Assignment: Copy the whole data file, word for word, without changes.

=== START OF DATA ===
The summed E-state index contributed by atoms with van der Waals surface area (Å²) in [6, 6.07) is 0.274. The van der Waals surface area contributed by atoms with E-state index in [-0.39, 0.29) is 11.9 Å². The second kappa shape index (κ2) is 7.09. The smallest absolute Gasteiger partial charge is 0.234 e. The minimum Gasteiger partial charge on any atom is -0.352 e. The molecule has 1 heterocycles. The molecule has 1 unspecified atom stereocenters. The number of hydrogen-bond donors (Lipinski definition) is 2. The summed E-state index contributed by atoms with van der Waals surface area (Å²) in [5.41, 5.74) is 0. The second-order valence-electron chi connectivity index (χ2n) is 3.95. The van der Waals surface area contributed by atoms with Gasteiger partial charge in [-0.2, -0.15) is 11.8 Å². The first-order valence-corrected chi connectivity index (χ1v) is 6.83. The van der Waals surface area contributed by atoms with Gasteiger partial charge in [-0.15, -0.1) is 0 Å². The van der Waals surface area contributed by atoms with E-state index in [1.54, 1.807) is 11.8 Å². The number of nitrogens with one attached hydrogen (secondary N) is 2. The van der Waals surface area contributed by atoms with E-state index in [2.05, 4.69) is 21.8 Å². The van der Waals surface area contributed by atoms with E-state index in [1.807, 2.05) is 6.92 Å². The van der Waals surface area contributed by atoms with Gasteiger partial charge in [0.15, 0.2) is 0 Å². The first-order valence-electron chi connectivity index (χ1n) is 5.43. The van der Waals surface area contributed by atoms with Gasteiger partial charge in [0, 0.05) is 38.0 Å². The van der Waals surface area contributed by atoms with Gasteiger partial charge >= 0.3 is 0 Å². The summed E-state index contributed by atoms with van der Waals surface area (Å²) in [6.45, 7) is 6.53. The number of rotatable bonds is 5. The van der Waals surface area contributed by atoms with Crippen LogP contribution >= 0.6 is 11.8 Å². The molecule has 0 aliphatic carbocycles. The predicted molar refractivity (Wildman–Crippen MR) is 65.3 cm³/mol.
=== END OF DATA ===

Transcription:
The summed E-state index contributed by atoms with van der Waals surface area (Å²) in [6, 6.07) is 0.274. The van der Waals surface area contributed by atoms with E-state index in [-0.39, 0.29) is 11.9 Å². The second kappa shape index (κ2) is 7.09. The smallest absolute Gasteiger partial charge is 0.234 e. The minimum Gasteiger partial charge on any atom is -0.352 e. The molecule has 1 heterocycles. The molecule has 1 unspecified atom stereocenters. The number of hydrogen-bond donors (Lipinski definition) is 2. The summed E-state index contributed by atoms with van der Waals surface area (Å²) in [5.41, 5.74) is 0. The second-order valence-electron chi connectivity index (χ2n) is 3.95. The van der Waals surface area contributed by atoms with Gasteiger partial charge in [-0.2, -0.15) is 11.8 Å². The first-order valence-corrected chi connectivity index (χ1v) is 6.83. The van der Waals surface area contributed by atoms with Gasteiger partial charge in [-0.15, -0.1) is 0 Å². The van der Waals surface area contributed by atoms with E-state index in [1.54, 1.807) is 11.8 Å². The number of nitrogens with one attached hydrogen (secondary N) is 2. The van der Waals surface area contributed by atoms with E-state index in [2.05, 4.69) is 21.8 Å². The van der Waals surface area contributed by atoms with E-state index in [1.807, 2.05) is 6.92 Å². The van der Waals surface area contributed by atoms with Gasteiger partial charge in [0.15, 0.2) is 0 Å². The first-order valence-electron chi connectivity index (χ1n) is 5.43. The van der Waals surface area contributed by atoms with Gasteiger partial charge in [0, 0.05) is 38.0 Å². The van der Waals surface area contributed by atoms with Gasteiger partial charge >= 0.3 is 0 Å². The summed E-state index contributed by atoms with van der Waals surface area (Å²) in [6.45, 7) is 6.53. The number of rotatable bonds is 5. The van der Waals surface area contributed by atoms with Crippen LogP contribution >= 0.6 is 11.8 Å². The molecule has 0 aliphatic carbocycles. The predicted molar refractivity (Wildman–Crippen MR) is 65.3 cm³/mol.